Five Micronesians Named Master Navigators

Pwo ceremony conducted at Festival of Pacific Arts

By Jerick Sablan

HAGÅTÑA, Guam (Pacific Daily News, June 4, 2016) – Five navigators from the Federated States of Micronesia were named master navigators during a traditional ceremony on Wednesday.

The pwo ceremony, which names navigators as masters, took place at Paseo, where navigators are staying for the Festival of Pacific Arts.

Selvio Ainam, Mariano Benito, Mario Benito, Aidel Martin, and Larry Raigetal all were ordained Wednesday.

Ainam, the Benitos and Martin are from Polowat Atoll in Chuuk, while Raigetal is from Lamotrek in Yap. Though they are from different islands, all five belong to the Werieng School of navigation, led by Polowat navigators.

Grandmaster Navigator Rainam Edward of Polowat performed the ceremony to name the men.

Kasper Mark, who was ordained a master navigator a few years ago in Guam, said to be named you have to have at least 30 years’ experience of sailing, and the grandmaster must feel you are qualified for the title. Mark said it was a good opportunity for the public to see a rare ceremony for navigators during FestPac. The title means navigators have more responsibilities, he said.

Mark also said it was important to revive sailing, because the ocean is an integral part of islanders’ lives.

“It’s better we navigate to connect all of us from one island to another,” he said.

For Raigetal, receiving the title was a little overwhelming. He said it gives him the sense of more responsibility and urgency to pass down the knowledge of sailing to the younger generations.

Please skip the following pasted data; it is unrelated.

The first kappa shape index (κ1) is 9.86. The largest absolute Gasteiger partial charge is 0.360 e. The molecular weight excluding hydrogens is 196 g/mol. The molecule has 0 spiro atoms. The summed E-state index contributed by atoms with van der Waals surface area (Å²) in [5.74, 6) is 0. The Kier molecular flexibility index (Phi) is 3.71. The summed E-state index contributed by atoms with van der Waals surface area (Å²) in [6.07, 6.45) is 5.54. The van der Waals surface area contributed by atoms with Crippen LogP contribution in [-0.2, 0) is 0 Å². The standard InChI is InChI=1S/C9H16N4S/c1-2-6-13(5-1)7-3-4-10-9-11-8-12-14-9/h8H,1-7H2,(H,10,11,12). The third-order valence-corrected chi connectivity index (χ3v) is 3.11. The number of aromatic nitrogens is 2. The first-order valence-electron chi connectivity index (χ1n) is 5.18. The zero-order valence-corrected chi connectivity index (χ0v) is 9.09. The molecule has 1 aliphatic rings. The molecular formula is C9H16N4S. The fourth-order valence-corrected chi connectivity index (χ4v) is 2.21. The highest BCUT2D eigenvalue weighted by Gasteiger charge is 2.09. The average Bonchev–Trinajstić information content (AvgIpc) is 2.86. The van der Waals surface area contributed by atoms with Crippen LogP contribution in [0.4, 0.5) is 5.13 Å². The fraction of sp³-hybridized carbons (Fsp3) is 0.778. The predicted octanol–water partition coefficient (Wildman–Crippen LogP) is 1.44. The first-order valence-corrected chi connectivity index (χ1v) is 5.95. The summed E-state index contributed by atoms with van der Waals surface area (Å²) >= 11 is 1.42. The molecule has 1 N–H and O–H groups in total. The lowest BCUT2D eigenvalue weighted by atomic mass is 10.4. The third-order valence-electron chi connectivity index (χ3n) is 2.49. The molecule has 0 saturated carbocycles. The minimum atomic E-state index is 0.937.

He’s been sailing for more than 40 years and says he continues to learn every day. Raigetal is with the nonprofit group Waa’gey, which promotes traditional navigation and works with the community to empower young people to learn and practice the skills.

Raigetal sailed from Lamotrek, which is more than 300 miles south of Guam, on the Lucky Star.

Responsibility on land

He said, now that he is ordained, he will need to take on more responsibilities — not just on the canoe, but on land.

“I feel the awesomeness and sense of responsibility being bestowed upon me,” he said.

He said although he has a new title, he’s the same person and will continue to do his part to promote the art of seafaring in the region. He said his skills and knowledge don’t belong to him, and it’s his responsibility to make sure it doesn’t die out.

“I owe it to those before me to pass on this knowledge to the younger ones,” Raigetal said.

He said the Pacific needs to work together to ensure seafaring continues to strive for years to come. And for islands who have lost it, they should try to revive it, as Guam has been doing with its various seafaring organizations.

“We need to share these things because they are highly valuable,” Raigetal said.

Pacific Daily News
Copyright © 2016 Guam Pacific Daily News. All Rights Reserved

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Comments

Not surprised as they probably were the first Pacific Ocean master oceanographers, astronomers, meteorologists, and open ocean navigators. Native intelligence.

Highest regard to these five Micronesians who've been bestowed up with the traditional title of Pwo, master navigators.. Of course, navigation skills is critical in Micronesia and the neighboring islands of Guam, Saipan and all other Micronesian regions. Hats off to all five Micronesians Pwos... Cheers!

A big congratulation to all the five newly ordained navigators. Job well done!

Congratulations to you all. You all deserve your titles! I am so proud of you all:)

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